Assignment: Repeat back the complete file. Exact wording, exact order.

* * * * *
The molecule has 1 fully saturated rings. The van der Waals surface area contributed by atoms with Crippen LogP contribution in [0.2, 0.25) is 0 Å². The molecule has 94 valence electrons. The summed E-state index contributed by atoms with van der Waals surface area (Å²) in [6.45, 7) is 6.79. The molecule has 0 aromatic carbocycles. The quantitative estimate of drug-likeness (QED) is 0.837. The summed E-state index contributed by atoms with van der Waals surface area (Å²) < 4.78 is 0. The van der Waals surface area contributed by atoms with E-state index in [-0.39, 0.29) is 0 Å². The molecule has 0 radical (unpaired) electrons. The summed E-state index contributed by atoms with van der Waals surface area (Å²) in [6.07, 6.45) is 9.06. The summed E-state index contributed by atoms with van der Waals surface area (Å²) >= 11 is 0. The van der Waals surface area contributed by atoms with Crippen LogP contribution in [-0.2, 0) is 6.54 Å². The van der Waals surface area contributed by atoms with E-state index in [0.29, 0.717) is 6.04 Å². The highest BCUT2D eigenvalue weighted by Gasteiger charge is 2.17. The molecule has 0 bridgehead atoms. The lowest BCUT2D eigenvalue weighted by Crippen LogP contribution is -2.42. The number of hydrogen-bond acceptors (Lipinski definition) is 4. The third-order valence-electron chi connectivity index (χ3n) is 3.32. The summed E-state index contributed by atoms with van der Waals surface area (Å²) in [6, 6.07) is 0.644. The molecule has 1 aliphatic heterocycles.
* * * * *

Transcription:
The molecule has 1 fully saturated rings. The van der Waals surface area contributed by atoms with Crippen LogP contribution in [0.2, 0.25) is 0 Å². The molecule has 94 valence electrons. The summed E-state index contributed by atoms with van der Waals surface area (Å²) in [6.45, 7) is 6.79. The molecule has 0 aromatic carbocycles. The quantitative estimate of drug-likeness (QED) is 0.837. The summed E-state index contributed by atoms with van der Waals surface area (Å²) < 4.78 is 0. The van der Waals surface area contributed by atoms with E-state index in [-0.39, 0.29) is 0 Å². The molecule has 0 radical (unpaired) electrons. The summed E-state index contributed by atoms with van der Waals surface area (Å²) in [6.07, 6.45) is 9.06. The summed E-state index contributed by atoms with van der Waals surface area (Å²) >= 11 is 0. The van der Waals surface area contributed by atoms with Crippen LogP contribution in [-0.2, 0) is 6.54 Å². The van der Waals surface area contributed by atoms with E-state index in [0.29, 0.717) is 6.04 Å². The highest BCUT2D eigenvalue weighted by Gasteiger charge is 2.17. The molecule has 0 bridgehead atoms. The lowest BCUT2D eigenvalue weighted by Crippen LogP contribution is -2.42. The number of hydrogen-bond acceptors (Lipinski definition) is 4. The third-order valence-electron chi connectivity index (χ3n) is 3.32. The summed E-state index contributed by atoms with van der Waals surface area (Å²) in [6, 6.07) is 0.644. The molecule has 1 aliphatic heterocycles.